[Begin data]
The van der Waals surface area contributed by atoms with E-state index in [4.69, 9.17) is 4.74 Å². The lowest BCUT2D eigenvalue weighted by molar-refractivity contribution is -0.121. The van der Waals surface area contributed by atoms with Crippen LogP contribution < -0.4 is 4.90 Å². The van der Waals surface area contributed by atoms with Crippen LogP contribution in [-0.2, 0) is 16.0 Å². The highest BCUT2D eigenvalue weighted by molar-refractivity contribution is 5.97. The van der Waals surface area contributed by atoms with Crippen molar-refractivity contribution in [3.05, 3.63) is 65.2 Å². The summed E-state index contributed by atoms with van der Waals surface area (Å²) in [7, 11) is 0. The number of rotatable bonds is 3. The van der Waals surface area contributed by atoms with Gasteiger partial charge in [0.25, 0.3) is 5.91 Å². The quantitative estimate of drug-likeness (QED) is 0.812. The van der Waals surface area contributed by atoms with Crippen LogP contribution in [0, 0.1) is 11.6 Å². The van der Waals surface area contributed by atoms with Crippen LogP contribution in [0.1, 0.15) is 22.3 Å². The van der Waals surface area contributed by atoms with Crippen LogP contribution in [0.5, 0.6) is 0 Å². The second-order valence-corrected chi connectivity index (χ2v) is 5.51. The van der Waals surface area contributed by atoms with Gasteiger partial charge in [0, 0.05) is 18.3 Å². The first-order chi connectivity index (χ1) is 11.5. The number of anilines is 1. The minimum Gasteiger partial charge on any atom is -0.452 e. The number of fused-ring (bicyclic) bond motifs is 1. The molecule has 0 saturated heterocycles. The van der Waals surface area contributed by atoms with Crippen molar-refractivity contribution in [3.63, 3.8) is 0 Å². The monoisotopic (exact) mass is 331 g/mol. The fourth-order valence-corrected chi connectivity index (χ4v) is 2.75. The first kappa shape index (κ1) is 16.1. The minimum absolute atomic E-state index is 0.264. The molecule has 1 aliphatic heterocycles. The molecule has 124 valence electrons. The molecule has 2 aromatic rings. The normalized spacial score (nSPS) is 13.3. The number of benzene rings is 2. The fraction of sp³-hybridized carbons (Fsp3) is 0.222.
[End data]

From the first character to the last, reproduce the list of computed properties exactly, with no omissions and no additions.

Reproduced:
The van der Waals surface area contributed by atoms with E-state index in [4.69, 9.17) is 4.74 Å². The lowest BCUT2D eigenvalue weighted by molar-refractivity contribution is -0.121. The van der Waals surface area contributed by atoms with Crippen LogP contribution < -0.4 is 4.90 Å². The van der Waals surface area contributed by atoms with Crippen LogP contribution in [-0.2, 0) is 16.0 Å². The highest BCUT2D eigenvalue weighted by molar-refractivity contribution is 5.97. The van der Waals surface area contributed by atoms with Crippen molar-refractivity contribution in [3.05, 3.63) is 65.2 Å². The summed E-state index contributed by atoms with van der Waals surface area (Å²) in [7, 11) is 0. The number of rotatable bonds is 3. The van der Waals surface area contributed by atoms with Gasteiger partial charge in [0.25, 0.3) is 5.91 Å². The quantitative estimate of drug-likeness (QED) is 0.812. The van der Waals surface area contributed by atoms with Crippen LogP contribution in [0, 0.1) is 11.6 Å². The van der Waals surface area contributed by atoms with Crippen LogP contribution in [0.1, 0.15) is 22.3 Å². The van der Waals surface area contributed by atoms with Crippen LogP contribution in [0.5, 0.6) is 0 Å². The second-order valence-corrected chi connectivity index (χ2v) is 5.51. The van der Waals surface area contributed by atoms with Gasteiger partial charge in [0, 0.05) is 18.3 Å². The first-order chi connectivity index (χ1) is 11.5. The number of anilines is 1. The minimum Gasteiger partial charge on any atom is -0.452 e. The number of fused-ring (bicyclic) bond motifs is 1. The molecule has 0 saturated heterocycles. The van der Waals surface area contributed by atoms with Crippen molar-refractivity contribution in [3.63, 3.8) is 0 Å². The monoisotopic (exact) mass is 331 g/mol. The fourth-order valence-corrected chi connectivity index (χ4v) is 2.75. The first kappa shape index (κ1) is 16.1. The minimum absolute atomic E-state index is 0.264. The molecule has 1 aliphatic heterocycles. The molecule has 124 valence electrons. The molecule has 2 aromatic rings. The normalized spacial score (nSPS) is 13.3. The number of benzene rings is 2. The fraction of sp³-hybridized carbons (Fsp3) is 0.222.